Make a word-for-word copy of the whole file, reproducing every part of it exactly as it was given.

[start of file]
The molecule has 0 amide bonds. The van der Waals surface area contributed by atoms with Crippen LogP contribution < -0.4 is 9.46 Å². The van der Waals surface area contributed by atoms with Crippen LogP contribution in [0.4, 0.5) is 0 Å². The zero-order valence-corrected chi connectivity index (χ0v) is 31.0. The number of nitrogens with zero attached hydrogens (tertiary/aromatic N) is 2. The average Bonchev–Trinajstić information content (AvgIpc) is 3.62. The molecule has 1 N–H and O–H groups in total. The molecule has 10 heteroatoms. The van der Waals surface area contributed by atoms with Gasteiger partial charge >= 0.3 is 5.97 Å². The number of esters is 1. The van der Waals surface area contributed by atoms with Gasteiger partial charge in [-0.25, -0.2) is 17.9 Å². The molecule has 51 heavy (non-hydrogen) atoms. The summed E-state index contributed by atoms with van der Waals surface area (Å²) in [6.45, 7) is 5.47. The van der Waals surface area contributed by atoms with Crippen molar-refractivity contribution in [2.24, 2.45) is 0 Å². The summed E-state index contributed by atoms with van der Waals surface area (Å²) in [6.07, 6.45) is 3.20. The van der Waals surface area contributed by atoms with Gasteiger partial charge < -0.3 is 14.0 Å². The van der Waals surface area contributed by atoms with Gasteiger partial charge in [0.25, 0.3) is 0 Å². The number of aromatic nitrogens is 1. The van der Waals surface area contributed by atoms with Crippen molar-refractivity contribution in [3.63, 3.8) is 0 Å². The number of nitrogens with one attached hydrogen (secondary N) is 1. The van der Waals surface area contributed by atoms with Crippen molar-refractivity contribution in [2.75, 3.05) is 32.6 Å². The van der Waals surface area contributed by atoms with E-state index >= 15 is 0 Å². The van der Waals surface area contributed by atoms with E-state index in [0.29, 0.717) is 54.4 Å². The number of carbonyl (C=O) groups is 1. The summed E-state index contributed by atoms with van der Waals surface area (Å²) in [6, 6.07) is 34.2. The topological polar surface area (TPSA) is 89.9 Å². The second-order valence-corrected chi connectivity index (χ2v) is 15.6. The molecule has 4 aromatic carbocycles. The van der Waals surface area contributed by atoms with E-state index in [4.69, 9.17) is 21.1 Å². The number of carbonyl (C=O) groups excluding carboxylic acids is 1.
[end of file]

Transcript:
The molecule has 0 amide bonds. The van der Waals surface area contributed by atoms with Crippen LogP contribution < -0.4 is 9.46 Å². The van der Waals surface area contributed by atoms with Crippen LogP contribution in [0.4, 0.5) is 0 Å². The zero-order valence-corrected chi connectivity index (χ0v) is 31.0. The number of nitrogens with zero attached hydrogens (tertiary/aromatic N) is 2. The average Bonchev–Trinajstić information content (AvgIpc) is 3.62. The molecule has 1 N–H and O–H groups in total. The molecule has 10 heteroatoms. The van der Waals surface area contributed by atoms with Gasteiger partial charge >= 0.3 is 5.97 Å². The number of esters is 1. The van der Waals surface area contributed by atoms with Gasteiger partial charge in [-0.25, -0.2) is 17.9 Å². The molecule has 51 heavy (non-hydrogen) atoms. The summed E-state index contributed by atoms with van der Waals surface area (Å²) in [6.45, 7) is 5.47. The van der Waals surface area contributed by atoms with Crippen molar-refractivity contribution in [2.24, 2.45) is 0 Å². The summed E-state index contributed by atoms with van der Waals surface area (Å²) in [6.07, 6.45) is 3.20. The van der Waals surface area contributed by atoms with Gasteiger partial charge < -0.3 is 14.0 Å². The van der Waals surface area contributed by atoms with Gasteiger partial charge in [0.25, 0.3) is 0 Å². The number of aromatic nitrogens is 1. The van der Waals surface area contributed by atoms with Crippen molar-refractivity contribution in [3.63, 3.8) is 0 Å². The number of nitrogens with one attached hydrogen (secondary N) is 1. The van der Waals surface area contributed by atoms with Crippen molar-refractivity contribution in [2.75, 3.05) is 32.6 Å². The van der Waals surface area contributed by atoms with E-state index >= 15 is 0 Å². The van der Waals surface area contributed by atoms with E-state index in [0.29, 0.717) is 54.4 Å². The number of carbonyl (C=O) groups is 1. The summed E-state index contributed by atoms with van der Waals surface area (Å²) in [6, 6.07) is 34.2. The topological polar surface area (TPSA) is 89.9 Å². The second-order valence-corrected chi connectivity index (χ2v) is 15.6. The molecule has 4 aromatic carbocycles. The van der Waals surface area contributed by atoms with E-state index in [4.69, 9.17) is 21.1 Å². The number of carbonyl (C=O) groups excluding carboxylic acids is 1.